11. Zhou Yang & Donna B. Gilleskie & Edward C. Norton, 2004. "Prescription Drugs, Medical Care, and Health Outcomes: A Model of Elderly Health Dynamics," NBER Working Papers 10964, National Bureau of Economic Research, Inc.
    12. Daniel McFadden & Kenneth Train, 2000. "Mixed MNL models for discrete response," Journal of Applied Econometrics, John Wiley & Sons, Ltd., vol. 15(5), pages 447-470.
    13. John R. Moran & Kosali Ilayperuma Simon, 2004. "Income and the Use of Prescription Drugs by the Elderly: Evidence from the Notch Cohorts," Center for Policy Research Working Papers 66, Center for Policy Research, Maxwell School, Syracuse University.
    14. Heiss, Florian & McFadden, Daniel L. & Winter, Joachim, 2006. "Who failed to enroll in Medicare Part D, and why? Early results," Munich Reprints in Economics 19427, University of Munich, Department of Economics.
    15. Kosali I. Simon & Claudio Lucarelli, 2006. "What Drove First Year Premiums in Stand-Alone Medicare Drug Plans?," NBER Working Papers 12595, National Bureau of Economic Research, Inc.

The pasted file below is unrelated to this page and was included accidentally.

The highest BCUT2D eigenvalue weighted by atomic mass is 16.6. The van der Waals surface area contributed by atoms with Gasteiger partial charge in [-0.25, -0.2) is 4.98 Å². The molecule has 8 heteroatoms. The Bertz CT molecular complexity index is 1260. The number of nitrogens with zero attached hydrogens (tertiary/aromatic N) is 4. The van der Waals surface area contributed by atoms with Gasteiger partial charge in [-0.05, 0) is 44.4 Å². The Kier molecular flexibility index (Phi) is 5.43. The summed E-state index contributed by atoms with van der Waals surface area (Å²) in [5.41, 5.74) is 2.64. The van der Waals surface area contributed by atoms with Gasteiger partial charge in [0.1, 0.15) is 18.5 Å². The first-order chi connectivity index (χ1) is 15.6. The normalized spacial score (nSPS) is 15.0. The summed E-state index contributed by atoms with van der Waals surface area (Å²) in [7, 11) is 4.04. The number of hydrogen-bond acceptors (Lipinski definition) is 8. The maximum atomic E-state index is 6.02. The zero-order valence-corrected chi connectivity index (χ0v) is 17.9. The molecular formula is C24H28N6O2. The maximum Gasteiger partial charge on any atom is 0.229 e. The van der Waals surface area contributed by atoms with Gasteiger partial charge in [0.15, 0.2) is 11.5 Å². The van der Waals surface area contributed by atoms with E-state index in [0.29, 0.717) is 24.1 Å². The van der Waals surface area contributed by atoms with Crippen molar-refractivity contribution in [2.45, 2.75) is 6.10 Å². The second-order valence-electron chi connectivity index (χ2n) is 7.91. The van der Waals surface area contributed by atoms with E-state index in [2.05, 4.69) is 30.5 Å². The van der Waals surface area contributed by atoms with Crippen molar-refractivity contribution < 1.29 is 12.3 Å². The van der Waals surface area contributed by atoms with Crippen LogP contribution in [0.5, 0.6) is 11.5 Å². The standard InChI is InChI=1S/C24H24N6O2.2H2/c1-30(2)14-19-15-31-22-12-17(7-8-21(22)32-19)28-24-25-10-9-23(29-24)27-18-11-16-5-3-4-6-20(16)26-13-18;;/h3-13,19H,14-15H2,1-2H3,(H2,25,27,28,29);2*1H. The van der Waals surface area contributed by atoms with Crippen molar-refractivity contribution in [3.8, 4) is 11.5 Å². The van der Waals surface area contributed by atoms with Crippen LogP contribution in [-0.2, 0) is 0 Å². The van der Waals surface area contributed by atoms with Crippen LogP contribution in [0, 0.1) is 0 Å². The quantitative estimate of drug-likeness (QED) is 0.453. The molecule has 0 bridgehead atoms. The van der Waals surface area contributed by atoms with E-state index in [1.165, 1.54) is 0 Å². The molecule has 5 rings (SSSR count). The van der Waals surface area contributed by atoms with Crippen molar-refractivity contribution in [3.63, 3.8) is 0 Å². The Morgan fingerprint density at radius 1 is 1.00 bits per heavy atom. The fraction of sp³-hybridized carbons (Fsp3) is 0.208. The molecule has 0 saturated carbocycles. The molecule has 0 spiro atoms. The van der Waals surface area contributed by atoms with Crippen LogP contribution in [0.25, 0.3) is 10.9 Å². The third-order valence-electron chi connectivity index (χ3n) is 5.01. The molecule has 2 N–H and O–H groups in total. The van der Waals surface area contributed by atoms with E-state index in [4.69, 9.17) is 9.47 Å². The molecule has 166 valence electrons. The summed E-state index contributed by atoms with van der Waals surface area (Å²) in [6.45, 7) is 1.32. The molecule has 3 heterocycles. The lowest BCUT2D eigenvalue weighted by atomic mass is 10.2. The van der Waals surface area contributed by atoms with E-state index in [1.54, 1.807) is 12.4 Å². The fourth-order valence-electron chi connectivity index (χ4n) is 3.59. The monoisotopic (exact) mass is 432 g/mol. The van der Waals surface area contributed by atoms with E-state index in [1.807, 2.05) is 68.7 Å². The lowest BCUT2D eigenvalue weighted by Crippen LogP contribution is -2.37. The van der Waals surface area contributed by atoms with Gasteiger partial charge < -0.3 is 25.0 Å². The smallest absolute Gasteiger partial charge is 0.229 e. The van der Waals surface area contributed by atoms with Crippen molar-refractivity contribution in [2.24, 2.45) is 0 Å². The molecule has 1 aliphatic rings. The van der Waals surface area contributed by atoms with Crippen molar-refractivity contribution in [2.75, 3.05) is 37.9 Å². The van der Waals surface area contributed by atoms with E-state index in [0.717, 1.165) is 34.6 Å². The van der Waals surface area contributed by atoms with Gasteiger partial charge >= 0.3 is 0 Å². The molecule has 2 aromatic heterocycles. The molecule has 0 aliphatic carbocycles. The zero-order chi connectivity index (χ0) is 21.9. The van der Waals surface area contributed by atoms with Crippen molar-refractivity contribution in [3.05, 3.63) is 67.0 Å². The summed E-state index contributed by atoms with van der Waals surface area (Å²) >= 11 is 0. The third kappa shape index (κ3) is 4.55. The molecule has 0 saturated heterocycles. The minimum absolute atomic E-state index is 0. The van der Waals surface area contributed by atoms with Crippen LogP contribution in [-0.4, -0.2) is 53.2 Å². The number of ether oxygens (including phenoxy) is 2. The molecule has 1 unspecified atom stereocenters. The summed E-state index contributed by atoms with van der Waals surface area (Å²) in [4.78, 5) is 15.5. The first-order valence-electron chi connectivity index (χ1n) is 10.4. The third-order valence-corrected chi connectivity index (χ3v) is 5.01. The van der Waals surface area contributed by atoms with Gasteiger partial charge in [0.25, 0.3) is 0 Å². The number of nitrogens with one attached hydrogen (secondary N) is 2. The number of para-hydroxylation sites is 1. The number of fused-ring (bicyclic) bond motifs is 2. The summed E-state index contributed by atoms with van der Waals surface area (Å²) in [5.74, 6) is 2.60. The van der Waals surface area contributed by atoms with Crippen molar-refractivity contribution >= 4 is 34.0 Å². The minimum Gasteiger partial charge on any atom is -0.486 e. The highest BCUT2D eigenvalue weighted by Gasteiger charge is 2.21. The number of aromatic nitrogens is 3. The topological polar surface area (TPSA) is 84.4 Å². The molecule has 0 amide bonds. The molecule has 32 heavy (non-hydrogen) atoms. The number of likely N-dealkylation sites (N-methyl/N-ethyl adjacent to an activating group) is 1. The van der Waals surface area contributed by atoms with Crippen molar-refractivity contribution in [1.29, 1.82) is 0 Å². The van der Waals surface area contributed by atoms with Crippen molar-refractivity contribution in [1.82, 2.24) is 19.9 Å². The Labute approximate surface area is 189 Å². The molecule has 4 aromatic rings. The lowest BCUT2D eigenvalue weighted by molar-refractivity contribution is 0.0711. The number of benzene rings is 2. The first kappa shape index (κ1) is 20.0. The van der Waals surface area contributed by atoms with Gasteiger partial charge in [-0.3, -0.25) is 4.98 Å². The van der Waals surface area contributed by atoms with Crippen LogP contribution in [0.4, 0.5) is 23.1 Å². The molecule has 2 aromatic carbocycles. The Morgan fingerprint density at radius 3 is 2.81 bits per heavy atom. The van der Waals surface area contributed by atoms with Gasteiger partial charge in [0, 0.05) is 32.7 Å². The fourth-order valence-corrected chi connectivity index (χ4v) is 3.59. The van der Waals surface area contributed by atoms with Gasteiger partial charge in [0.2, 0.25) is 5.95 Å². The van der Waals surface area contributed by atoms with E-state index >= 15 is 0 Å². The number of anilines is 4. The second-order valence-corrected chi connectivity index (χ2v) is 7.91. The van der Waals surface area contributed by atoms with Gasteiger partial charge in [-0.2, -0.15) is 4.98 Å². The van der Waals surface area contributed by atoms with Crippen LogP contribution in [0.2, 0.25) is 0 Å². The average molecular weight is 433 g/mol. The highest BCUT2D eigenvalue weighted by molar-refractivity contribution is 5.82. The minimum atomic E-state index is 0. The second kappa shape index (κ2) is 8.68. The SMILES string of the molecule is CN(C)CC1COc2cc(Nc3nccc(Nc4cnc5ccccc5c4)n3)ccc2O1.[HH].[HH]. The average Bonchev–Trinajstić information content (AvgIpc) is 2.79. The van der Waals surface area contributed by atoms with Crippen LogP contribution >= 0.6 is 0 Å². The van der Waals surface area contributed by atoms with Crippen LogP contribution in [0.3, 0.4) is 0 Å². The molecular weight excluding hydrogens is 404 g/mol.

16. Florian Heiss, 2011. "Dynamics of self-rated health and selective mortality," Empirical Economics, Springer, vol. 40(1), pages 119-140, February.
    17. Florian Heiss & Axel Börsch-Supan & Michael Hurd & David A. Wise, 2009. "Pathways to Disability: Predicting Health Trajectories," NBER Chapters, in: Health at Older Ages: The Causes and Consequences of Declining Disability among the Elderly, pages 105-150 National Bureau of Economic Research, Inc.
    18. Haiden A. Huskamp & Richard G. Frank & Kimberly A. McGuigan & Yuting Zhang, 2005. "The Impact of a Three-Tier Formulary on Demand Response for Prescription Drugs," Journal of Economics & Management Strategy, Wiley Blackwell, vol. 14(3), pages 729-753, 09.
    19. Baoping Shang & Dana P. Goldman, 2007. "Prescription Drug Coverage and Elderly Medicare Spending," NBER Working Papers 13358, National Bureau of Economic Research, Inc.
    20. David McAdams & Michael Schwarz, 2006. "Perverse Incentives in the Medicare Prescription Drug Benefit," NBER Working Papers 12008, National Bureau of Economic Research, Inc.